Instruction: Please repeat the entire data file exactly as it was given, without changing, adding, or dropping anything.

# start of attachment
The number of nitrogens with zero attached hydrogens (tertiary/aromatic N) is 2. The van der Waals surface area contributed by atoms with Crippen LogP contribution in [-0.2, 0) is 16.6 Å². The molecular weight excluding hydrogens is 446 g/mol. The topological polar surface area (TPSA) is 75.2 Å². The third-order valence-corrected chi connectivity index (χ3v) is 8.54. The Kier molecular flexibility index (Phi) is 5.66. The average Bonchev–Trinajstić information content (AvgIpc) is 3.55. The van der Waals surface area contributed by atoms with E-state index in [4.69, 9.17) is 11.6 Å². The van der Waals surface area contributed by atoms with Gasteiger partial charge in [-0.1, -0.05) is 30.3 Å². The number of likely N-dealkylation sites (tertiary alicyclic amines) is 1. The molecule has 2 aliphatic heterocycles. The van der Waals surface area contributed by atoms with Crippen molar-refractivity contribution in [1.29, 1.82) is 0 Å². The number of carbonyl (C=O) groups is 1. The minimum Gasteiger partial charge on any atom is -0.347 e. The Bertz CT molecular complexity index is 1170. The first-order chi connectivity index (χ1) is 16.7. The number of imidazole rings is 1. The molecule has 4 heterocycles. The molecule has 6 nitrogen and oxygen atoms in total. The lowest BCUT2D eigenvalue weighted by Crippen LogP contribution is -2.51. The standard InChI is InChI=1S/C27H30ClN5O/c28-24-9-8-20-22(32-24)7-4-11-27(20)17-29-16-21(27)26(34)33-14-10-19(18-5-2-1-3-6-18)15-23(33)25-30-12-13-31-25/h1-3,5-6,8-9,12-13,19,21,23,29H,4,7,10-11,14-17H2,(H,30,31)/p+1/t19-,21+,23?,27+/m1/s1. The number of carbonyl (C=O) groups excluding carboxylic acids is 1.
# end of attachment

The number of nitrogens with zero attached hydrogens (tertiary/aromatic N) is 2. The van der Waals surface area contributed by atoms with Crippen LogP contribution in [-0.2, 0) is 16.6 Å². The molecular weight excluding hydrogens is 446 g/mol. The topological polar surface area (TPSA) is 75.2 Å². The third-order valence-corrected chi connectivity index (χ3v) is 8.54. The Kier molecular flexibility index (Phi) is 5.66. The average Bonchev–Trinajstić information content (AvgIpc) is 3.55. The van der Waals surface area contributed by atoms with E-state index in [4.69, 9.17) is 11.6 Å². The van der Waals surface area contributed by atoms with Gasteiger partial charge in [-0.1, -0.05) is 30.3 Å². The number of likely N-dealkylation sites (tertiary alicyclic amines) is 1. The molecule has 2 aliphatic heterocycles. The van der Waals surface area contributed by atoms with Crippen molar-refractivity contribution in [1.29, 1.82) is 0 Å². The number of carbonyl (C=O) groups is 1. The minimum Gasteiger partial charge on any atom is -0.347 e. The Bertz CT molecular complexity index is 1170. The first-order chi connectivity index (χ1) is 16.7. The number of imidazole rings is 1. The molecule has 4 heterocycles. The molecule has 6 nitrogen and oxygen atoms in total. The lowest BCUT2D eigenvalue weighted by Crippen LogP contribution is -2.51. The standard InChI is InChI=1S/C27H30ClN5O/c28-24-9-8-20-22(32-24)7-4-11-27(20)17-29-16-21(27)26(34)33-14-10-19(18-5-2-1-3-6-18)15-23(33)25-30-12-13-31-25/h1-3,5-6,8-9,12-13,19,21,23,29H,4,7,10-11,14-17H2,(H,30,31)/p+1/t19-,21+,23?,27+/m1/s1. The number of carbonyl (C=O) groups excluding carboxylic acids is 1.